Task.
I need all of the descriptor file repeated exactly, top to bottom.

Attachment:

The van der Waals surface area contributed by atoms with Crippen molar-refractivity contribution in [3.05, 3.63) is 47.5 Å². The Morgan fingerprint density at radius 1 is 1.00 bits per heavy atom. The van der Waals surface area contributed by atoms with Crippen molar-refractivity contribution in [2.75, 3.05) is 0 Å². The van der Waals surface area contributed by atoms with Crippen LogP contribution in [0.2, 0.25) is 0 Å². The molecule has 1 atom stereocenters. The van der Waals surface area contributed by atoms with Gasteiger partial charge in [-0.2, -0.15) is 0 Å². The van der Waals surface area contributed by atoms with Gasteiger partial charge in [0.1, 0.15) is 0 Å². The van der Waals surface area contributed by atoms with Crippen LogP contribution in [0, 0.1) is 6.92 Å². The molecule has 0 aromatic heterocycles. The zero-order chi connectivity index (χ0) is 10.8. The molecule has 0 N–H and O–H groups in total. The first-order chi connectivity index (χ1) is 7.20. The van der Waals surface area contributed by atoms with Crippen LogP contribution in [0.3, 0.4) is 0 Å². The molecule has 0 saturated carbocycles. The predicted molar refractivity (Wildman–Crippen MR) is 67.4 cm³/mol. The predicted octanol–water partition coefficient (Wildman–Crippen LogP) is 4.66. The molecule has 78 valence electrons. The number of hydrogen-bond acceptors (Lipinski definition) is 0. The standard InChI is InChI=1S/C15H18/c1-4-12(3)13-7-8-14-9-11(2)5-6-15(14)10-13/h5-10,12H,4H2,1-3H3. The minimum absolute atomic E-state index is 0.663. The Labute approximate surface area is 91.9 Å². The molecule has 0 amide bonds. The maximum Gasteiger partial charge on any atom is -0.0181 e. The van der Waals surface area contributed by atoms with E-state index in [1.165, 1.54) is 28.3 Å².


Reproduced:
The van der Waals surface area contributed by atoms with Crippen molar-refractivity contribution in [3.05, 3.63) is 47.5 Å². The Morgan fingerprint density at radius 1 is 1.00 bits per heavy atom. The van der Waals surface area contributed by atoms with Crippen molar-refractivity contribution in [2.75, 3.05) is 0 Å². The van der Waals surface area contributed by atoms with Crippen LogP contribution in [0.2, 0.25) is 0 Å². The molecule has 1 atom stereocenters. The van der Waals surface area contributed by atoms with Gasteiger partial charge in [-0.2, -0.15) is 0 Å². The van der Waals surface area contributed by atoms with Gasteiger partial charge in [0.1, 0.15) is 0 Å². The van der Waals surface area contributed by atoms with Crippen LogP contribution in [0, 0.1) is 6.92 Å². The molecule has 0 aromatic heterocycles. The zero-order chi connectivity index (χ0) is 10.8. The molecule has 0 N–H and O–H groups in total. The first-order chi connectivity index (χ1) is 7.20. The van der Waals surface area contributed by atoms with Crippen LogP contribution in [0.3, 0.4) is 0 Å². The molecule has 0 saturated carbocycles. The predicted molar refractivity (Wildman–Crippen MR) is 67.4 cm³/mol. The predicted octanol–water partition coefficient (Wildman–Crippen LogP) is 4.66. The molecule has 78 valence electrons. The number of hydrogen-bond acceptors (Lipinski definition) is 0. The standard InChI is InChI=1S/C15H18/c1-4-12(3)13-7-8-14-9-11(2)5-6-15(14)10-13/h5-10,12H,4H2,1-3H3. The minimum absolute atomic E-state index is 0.663. The Labute approximate surface area is 91.9 Å². The molecule has 0 amide bonds. The maximum Gasteiger partial charge on any atom is -0.0181 e. The van der Waals surface area contributed by atoms with E-state index in [1.165, 1.54) is 28.3 Å².